Standards for validating health measures definition and content

Figure 1 shows centiles for body mass index by sex based on the British reference,9 with seven centiles spaced two thirds of a z score apart—that is, z=−2, −1.33, −0.67, 0, 0.67, 1.33, and age 18 is z score 1.19 in females, corresponding to the 88th centile, and 1.30 in males, on the 90th centile.Clearly a cut off point related to age is needed to define child obesity, based on the same principle at different ages, for example, using reference centiles.10 In the United States, the 85th and 95th centiles of body mass index for age and sex based on nationally representative survey data have been recommended as cut off points to identify overweight and obesity.11 For wider international use this definition raises two questions: why base it on data from the United States, and why use the 85th or 95th centile?Other countries are unlikely to base a cut off point solely on American data, and the 85th or 95th centile is intrinsically no more valid than the 90th, 91st, 97th, or 98th centile.This process is repeated for all six datasets, by sex.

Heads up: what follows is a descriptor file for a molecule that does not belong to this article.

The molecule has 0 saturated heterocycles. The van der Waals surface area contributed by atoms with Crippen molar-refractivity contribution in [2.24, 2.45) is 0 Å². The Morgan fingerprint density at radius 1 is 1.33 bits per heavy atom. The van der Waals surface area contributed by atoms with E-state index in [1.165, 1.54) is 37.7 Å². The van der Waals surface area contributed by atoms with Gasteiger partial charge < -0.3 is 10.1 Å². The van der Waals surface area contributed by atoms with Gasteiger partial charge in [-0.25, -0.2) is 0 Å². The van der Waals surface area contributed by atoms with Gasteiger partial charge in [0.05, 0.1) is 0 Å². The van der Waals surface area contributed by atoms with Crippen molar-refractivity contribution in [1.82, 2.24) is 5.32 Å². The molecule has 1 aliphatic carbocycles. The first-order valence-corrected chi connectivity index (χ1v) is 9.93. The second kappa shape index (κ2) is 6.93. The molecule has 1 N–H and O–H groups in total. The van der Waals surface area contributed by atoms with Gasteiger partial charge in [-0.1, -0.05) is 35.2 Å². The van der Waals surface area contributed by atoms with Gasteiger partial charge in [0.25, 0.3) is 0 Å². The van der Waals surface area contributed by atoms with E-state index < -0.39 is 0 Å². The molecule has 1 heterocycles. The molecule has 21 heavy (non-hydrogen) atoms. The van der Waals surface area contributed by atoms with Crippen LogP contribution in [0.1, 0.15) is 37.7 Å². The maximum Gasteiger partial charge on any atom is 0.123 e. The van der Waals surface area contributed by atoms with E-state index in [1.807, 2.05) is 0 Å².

A body mass index of 30 kg/m at age 18 is on the 99th centile in both sexes, an obesity prevalence of about 1%.Each z score substituted into equation 1 provides the formula for an extra centile curve passing through the specified point (dotted line in fig 1).Each centile curve defines cut off points through childhood that correspond in prevalence of overweight or obesity to that of the adult cut off point—the curve joins up points where the prevalence matches that seen at age 18.which summarises the data in terms of three smooth age specific curves called L (lambda), M (mu), and S (sigma).The M and S curves correspond to the median and coefficient of variation of body mass index at each age whereas the L curve allows for the substantial age dependent skewness in the distribution of body mass index.Regardless of centile or reference population, the cut off point can still be criticised as arbitrary.


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